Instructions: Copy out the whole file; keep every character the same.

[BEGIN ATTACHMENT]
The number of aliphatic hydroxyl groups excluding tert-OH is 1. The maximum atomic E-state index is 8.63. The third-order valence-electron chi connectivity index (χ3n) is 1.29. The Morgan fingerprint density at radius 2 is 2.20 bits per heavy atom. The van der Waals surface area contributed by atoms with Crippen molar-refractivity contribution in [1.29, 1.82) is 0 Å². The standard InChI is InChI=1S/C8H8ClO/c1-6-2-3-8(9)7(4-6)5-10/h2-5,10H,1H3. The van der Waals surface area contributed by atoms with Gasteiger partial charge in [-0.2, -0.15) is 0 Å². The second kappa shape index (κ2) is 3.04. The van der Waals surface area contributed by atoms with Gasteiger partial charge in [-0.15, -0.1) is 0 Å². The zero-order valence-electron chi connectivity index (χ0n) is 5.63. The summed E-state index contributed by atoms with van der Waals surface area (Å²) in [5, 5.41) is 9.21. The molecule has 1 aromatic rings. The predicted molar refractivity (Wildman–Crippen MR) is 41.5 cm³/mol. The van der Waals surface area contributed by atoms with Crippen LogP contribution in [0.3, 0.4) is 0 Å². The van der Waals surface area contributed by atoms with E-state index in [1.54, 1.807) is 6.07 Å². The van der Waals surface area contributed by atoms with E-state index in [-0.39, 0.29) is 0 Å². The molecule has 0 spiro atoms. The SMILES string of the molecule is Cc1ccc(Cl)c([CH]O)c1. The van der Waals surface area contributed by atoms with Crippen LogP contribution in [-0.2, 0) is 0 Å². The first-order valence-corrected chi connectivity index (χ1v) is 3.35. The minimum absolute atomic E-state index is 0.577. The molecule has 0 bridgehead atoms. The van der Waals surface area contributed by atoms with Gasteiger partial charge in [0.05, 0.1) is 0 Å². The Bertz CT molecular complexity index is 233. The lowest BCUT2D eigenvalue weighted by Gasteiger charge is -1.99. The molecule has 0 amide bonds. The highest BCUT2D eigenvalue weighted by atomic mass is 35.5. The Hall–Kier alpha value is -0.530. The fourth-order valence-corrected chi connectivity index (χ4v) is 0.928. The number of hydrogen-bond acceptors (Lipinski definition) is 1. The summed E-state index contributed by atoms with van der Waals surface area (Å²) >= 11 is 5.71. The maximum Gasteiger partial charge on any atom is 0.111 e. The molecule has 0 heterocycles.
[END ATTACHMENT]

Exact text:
The number of aliphatic hydroxyl groups excluding tert-OH is 1. The maximum atomic E-state index is 8.63. The third-order valence-electron chi connectivity index (χ3n) is 1.29. The Morgan fingerprint density at radius 2 is 2.20 bits per heavy atom. The van der Waals surface area contributed by atoms with Crippen molar-refractivity contribution in [1.29, 1.82) is 0 Å². The standard InChI is InChI=1S/C8H8ClO/c1-6-2-3-8(9)7(4-6)5-10/h2-5,10H,1H3. The van der Waals surface area contributed by atoms with Gasteiger partial charge in [-0.2, -0.15) is 0 Å². The second kappa shape index (κ2) is 3.04. The van der Waals surface area contributed by atoms with Gasteiger partial charge in [-0.15, -0.1) is 0 Å². The zero-order valence-electron chi connectivity index (χ0n) is 5.63. The summed E-state index contributed by atoms with van der Waals surface area (Å²) in [5, 5.41) is 9.21. The molecule has 1 aromatic rings. The predicted molar refractivity (Wildman–Crippen MR) is 41.5 cm³/mol. The van der Waals surface area contributed by atoms with Crippen LogP contribution in [0.3, 0.4) is 0 Å². The van der Waals surface area contributed by atoms with E-state index in [1.54, 1.807) is 6.07 Å². The van der Waals surface area contributed by atoms with E-state index in [-0.39, 0.29) is 0 Å². The molecule has 0 spiro atoms. The SMILES string of the molecule is Cc1ccc(Cl)c([CH]O)c1. The van der Waals surface area contributed by atoms with Crippen LogP contribution in [-0.2, 0) is 0 Å². The first-order valence-corrected chi connectivity index (χ1v) is 3.35. The minimum absolute atomic E-state index is 0.577. The molecule has 0 bridgehead atoms. The van der Waals surface area contributed by atoms with Gasteiger partial charge in [0.05, 0.1) is 0 Å². The Bertz CT molecular complexity index is 233. The lowest BCUT2D eigenvalue weighted by Gasteiger charge is -1.99. The molecule has 0 amide bonds. The highest BCUT2D eigenvalue weighted by atomic mass is 35.5. The Hall–Kier alpha value is -0.530. The fourth-order valence-corrected chi connectivity index (χ4v) is 0.928. The number of hydrogen-bond acceptors (Lipinski definition) is 1. The summed E-state index contributed by atoms with van der Waals surface area (Å²) >= 11 is 5.71. The maximum Gasteiger partial charge on any atom is 0.111 e. The molecule has 0 heterocycles.